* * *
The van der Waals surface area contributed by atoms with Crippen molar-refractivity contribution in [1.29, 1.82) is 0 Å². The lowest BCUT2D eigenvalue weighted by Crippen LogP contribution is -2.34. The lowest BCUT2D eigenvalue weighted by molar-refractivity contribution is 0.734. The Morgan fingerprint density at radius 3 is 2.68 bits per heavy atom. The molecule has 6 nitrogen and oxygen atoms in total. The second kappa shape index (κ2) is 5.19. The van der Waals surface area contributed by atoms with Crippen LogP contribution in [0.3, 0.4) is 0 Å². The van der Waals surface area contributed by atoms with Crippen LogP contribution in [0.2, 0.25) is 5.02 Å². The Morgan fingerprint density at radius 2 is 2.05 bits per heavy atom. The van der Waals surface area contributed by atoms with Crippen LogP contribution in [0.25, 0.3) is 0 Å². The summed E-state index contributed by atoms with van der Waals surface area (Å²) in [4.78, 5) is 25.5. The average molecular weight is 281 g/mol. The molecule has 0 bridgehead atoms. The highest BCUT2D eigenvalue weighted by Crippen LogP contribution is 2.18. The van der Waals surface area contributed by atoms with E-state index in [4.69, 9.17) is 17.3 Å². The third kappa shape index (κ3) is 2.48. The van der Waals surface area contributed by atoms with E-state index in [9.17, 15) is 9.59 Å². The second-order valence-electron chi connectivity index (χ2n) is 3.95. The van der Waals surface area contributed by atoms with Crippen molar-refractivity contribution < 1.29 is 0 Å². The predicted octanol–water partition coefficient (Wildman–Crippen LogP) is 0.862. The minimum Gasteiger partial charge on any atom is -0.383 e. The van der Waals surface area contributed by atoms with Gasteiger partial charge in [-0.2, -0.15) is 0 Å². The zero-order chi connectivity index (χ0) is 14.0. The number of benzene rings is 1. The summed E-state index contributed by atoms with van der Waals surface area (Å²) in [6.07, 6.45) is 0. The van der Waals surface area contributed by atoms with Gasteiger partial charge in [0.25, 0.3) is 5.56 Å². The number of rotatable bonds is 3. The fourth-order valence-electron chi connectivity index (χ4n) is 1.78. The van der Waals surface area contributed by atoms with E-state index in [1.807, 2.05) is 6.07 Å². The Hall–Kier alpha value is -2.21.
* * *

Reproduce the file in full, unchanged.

The van der Waals surface area contributed by atoms with Crippen molar-refractivity contribution in [1.29, 1.82) is 0 Å². The lowest BCUT2D eigenvalue weighted by Crippen LogP contribution is -2.34. The lowest BCUT2D eigenvalue weighted by molar-refractivity contribution is 0.734. The Morgan fingerprint density at radius 3 is 2.68 bits per heavy atom. The molecule has 6 nitrogen and oxygen atoms in total. The second kappa shape index (κ2) is 5.19. The van der Waals surface area contributed by atoms with Crippen LogP contribution in [0.3, 0.4) is 0 Å². The van der Waals surface area contributed by atoms with Crippen LogP contribution in [0.2, 0.25) is 5.02 Å². The Morgan fingerprint density at radius 2 is 2.05 bits per heavy atom. The van der Waals surface area contributed by atoms with Crippen LogP contribution in [0.25, 0.3) is 0 Å². The summed E-state index contributed by atoms with van der Waals surface area (Å²) in [4.78, 5) is 25.5. The average molecular weight is 281 g/mol. The molecule has 0 bridgehead atoms. The highest BCUT2D eigenvalue weighted by Crippen LogP contribution is 2.18. The van der Waals surface area contributed by atoms with E-state index in [4.69, 9.17) is 17.3 Å². The third kappa shape index (κ3) is 2.48. The van der Waals surface area contributed by atoms with E-state index in [9.17, 15) is 9.59 Å². The second-order valence-electron chi connectivity index (χ2n) is 3.95. The van der Waals surface area contributed by atoms with Crippen molar-refractivity contribution < 1.29 is 0 Å². The predicted octanol–water partition coefficient (Wildman–Crippen LogP) is 0.862. The minimum Gasteiger partial charge on any atom is -0.383 e. The van der Waals surface area contributed by atoms with Gasteiger partial charge in [-0.2, -0.15) is 0 Å². The zero-order chi connectivity index (χ0) is 14.0. The number of benzene rings is 1. The summed E-state index contributed by atoms with van der Waals surface area (Å²) in [6.07, 6.45) is 0. The van der Waals surface area contributed by atoms with Gasteiger partial charge in [0.25, 0.3) is 5.56 Å². The number of rotatable bonds is 3. The fourth-order valence-electron chi connectivity index (χ4n) is 1.78. The van der Waals surface area contributed by atoms with E-state index in [1.807, 2.05) is 6.07 Å². The Hall–Kier alpha value is -2.21.